Safari passwords

Avoid writing down your passwords or typing them in a document on your computer. That’s a security risk. Apple’s Safari web browser can safely store passwords and (optionally) credit cards in an encrypted file on your computer that no one can access them without your computer’s login password. And when you need them, Safari automatically types them for you.

On personal Macs and devices, enable iCloud Keychain. This keeps your passwords and credit cards in sync. So whether you visit a site on your Mac, iPhone or iPad, Safari will always know the password. The data is encrypted and transmitted securely so you know you’re safe.

Using AutoFill for passwords & credit cards

Safari’s AutoFill system works with most web sites. (Some sites, such as banks, disable this feature.)

  1. Always use the Safari web browser. Other browsers do not take advantage of AutoFill and cannot sync with iPhone & iPad.
  2. Save passwords when Safari offers. It’s safer than writing them down or trying to remember them all.
  3. When iCloud Keychain is enabled, Safari generates a secure password. This cryptic password is the kind experts recommend but you can type your own. Don’t worry, you won’t have to remember passwords – Safari will enter them for you next time. And you can always look them up in Safari’s password list.
  4. When a site asks for your address or phone number, Safari can automatically enter it for you from your card in the Contacts app.
  5. Security questions are critical. Although they may seem nosy,  this is not a survey! Choose questions and answers you will remember so you aren’t locked out of your account should there be any issues in the future.
  6. Next time you visit the site, Safari will automatically enter your user name and password. If you have more than one, pick it from a list.
  7. Safari can also remember credit card numbers and display a list of cards when you shop online. The cards are stored in an encrypted file on your computer, not on the store’s site. You still need to type the security code from the back of the card. These measures prevent unauthorized use. And of course, you don’t need to save credit cards at all.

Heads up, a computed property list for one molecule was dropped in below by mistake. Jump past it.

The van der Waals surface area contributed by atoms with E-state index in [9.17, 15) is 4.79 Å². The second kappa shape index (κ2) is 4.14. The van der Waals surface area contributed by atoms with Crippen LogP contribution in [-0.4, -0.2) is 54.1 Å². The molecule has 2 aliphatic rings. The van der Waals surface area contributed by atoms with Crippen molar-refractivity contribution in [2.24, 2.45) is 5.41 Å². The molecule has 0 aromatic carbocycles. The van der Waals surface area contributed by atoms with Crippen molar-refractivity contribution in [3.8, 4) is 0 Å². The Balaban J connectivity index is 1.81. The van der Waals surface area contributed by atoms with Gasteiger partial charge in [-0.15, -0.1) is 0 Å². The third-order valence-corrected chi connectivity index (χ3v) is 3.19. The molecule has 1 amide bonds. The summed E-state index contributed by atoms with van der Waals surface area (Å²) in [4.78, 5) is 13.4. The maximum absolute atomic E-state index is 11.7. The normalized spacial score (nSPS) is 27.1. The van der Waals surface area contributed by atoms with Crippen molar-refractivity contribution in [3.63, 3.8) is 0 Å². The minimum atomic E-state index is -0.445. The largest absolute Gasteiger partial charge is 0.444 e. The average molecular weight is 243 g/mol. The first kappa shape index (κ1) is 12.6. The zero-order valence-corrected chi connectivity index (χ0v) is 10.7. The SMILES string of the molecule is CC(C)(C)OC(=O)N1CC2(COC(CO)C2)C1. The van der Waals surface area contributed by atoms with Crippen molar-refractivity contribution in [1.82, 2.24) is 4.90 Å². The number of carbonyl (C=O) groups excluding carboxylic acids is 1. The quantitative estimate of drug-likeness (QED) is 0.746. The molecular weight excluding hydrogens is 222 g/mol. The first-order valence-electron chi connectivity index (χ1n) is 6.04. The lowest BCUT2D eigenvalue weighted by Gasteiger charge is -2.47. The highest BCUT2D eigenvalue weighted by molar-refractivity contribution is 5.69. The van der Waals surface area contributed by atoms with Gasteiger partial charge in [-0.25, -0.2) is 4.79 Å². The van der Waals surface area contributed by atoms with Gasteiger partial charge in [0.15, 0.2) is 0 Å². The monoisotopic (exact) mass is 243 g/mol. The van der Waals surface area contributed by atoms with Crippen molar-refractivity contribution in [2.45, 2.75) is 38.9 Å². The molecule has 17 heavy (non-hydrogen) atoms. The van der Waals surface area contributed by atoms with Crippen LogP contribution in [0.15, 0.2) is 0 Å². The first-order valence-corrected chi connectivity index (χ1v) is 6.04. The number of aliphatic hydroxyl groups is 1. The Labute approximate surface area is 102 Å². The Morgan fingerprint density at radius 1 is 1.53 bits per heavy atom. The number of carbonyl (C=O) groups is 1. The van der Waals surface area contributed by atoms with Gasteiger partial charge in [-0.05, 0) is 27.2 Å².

Looking up passwords and other information

Need to look up a site’s password? It’s easy. All you need is your computer’s login password – the one you use to get to your desktop. That’s why it’s important to protect your login password.

  1. Click the Safari menu and choose Preferences.
  2. To look up a password click Passwords at the top.
  3. Refine the list by typing a website or acccount name in the search box.
  4. Click Show passwords for selected websites, then type the login password you use to access your desktop.
  5. Select a site or hold the Command key to select multiple items.
  6. To have Safari forget passwords, select the sites and click Remove.
  7. Click AutoFill at the top for forms & credit cards.
  8. Let Safari type your address & phone number in forms. Edit this information in the Contacts app. Be sure to select your card, click the Card menu and Make This My Card.
  9. Check User names and passwords so Safari can enter them for you.
  10. Safari can keep your credit cards safe and let you choose one when you shop online.
  11. Add or remove credit cards. You’ll need your login password to see or make changes to the account numbers.

What about email, servers, wi-fi and other passwords? See instructions for the Keychain Access utility.

Got an iPhone or iPad? Learn how to look up passwords on your device.

Learn more about security & troubleshooting.

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